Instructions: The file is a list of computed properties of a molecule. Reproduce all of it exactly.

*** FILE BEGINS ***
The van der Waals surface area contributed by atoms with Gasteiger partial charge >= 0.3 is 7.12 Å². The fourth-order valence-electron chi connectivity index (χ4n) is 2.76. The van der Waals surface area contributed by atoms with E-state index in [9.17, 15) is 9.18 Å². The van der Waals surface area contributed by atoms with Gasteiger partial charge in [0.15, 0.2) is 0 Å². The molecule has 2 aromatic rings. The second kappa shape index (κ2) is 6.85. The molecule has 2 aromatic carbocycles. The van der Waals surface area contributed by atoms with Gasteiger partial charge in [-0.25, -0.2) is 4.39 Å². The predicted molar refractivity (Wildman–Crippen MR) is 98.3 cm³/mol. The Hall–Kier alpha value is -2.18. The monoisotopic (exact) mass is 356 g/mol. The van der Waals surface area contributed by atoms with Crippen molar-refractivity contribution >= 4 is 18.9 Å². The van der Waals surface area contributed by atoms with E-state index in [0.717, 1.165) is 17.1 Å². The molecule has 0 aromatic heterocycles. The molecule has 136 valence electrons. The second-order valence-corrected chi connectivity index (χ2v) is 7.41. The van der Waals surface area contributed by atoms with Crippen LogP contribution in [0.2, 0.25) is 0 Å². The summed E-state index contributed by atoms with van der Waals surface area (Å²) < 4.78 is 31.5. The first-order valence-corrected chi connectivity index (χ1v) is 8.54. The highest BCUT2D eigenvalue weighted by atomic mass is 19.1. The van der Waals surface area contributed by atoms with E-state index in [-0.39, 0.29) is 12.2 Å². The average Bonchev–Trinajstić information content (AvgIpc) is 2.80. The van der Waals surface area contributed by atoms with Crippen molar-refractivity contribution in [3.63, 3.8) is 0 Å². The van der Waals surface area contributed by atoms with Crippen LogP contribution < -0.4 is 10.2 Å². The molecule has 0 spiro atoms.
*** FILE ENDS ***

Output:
The van der Waals surface area contributed by atoms with Gasteiger partial charge >= 0.3 is 7.12 Å². The fourth-order valence-electron chi connectivity index (χ4n) is 2.76. The van der Waals surface area contributed by atoms with E-state index in [9.17, 15) is 9.18 Å². The van der Waals surface area contributed by atoms with Gasteiger partial charge in [0.15, 0.2) is 0 Å². The molecule has 2 aromatic rings. The second kappa shape index (κ2) is 6.85. The molecule has 2 aromatic carbocycles. The van der Waals surface area contributed by atoms with Gasteiger partial charge in [-0.25, -0.2) is 4.39 Å². The predicted molar refractivity (Wildman–Crippen MR) is 98.3 cm³/mol. The Hall–Kier alpha value is -2.18. The monoisotopic (exact) mass is 356 g/mol. The van der Waals surface area contributed by atoms with Crippen molar-refractivity contribution >= 4 is 18.9 Å². The van der Waals surface area contributed by atoms with E-state index in [0.717, 1.165) is 17.1 Å². The molecule has 0 aromatic heterocycles. The molecule has 136 valence electrons. The second-order valence-corrected chi connectivity index (χ2v) is 7.41. The van der Waals surface area contributed by atoms with Crippen LogP contribution in [0.2, 0.25) is 0 Å². The summed E-state index contributed by atoms with van der Waals surface area (Å²) < 4.78 is 31.5. The first-order valence-corrected chi connectivity index (χ1v) is 8.54. The highest BCUT2D eigenvalue weighted by atomic mass is 19.1. The van der Waals surface area contributed by atoms with E-state index in [-0.39, 0.29) is 12.2 Å². The average Bonchev–Trinajstić information content (AvgIpc) is 2.80. The van der Waals surface area contributed by atoms with Crippen molar-refractivity contribution in [3.63, 3.8) is 0 Å². The van der Waals surface area contributed by atoms with Crippen LogP contribution < -0.4 is 10.2 Å². The molecule has 0 spiro atoms.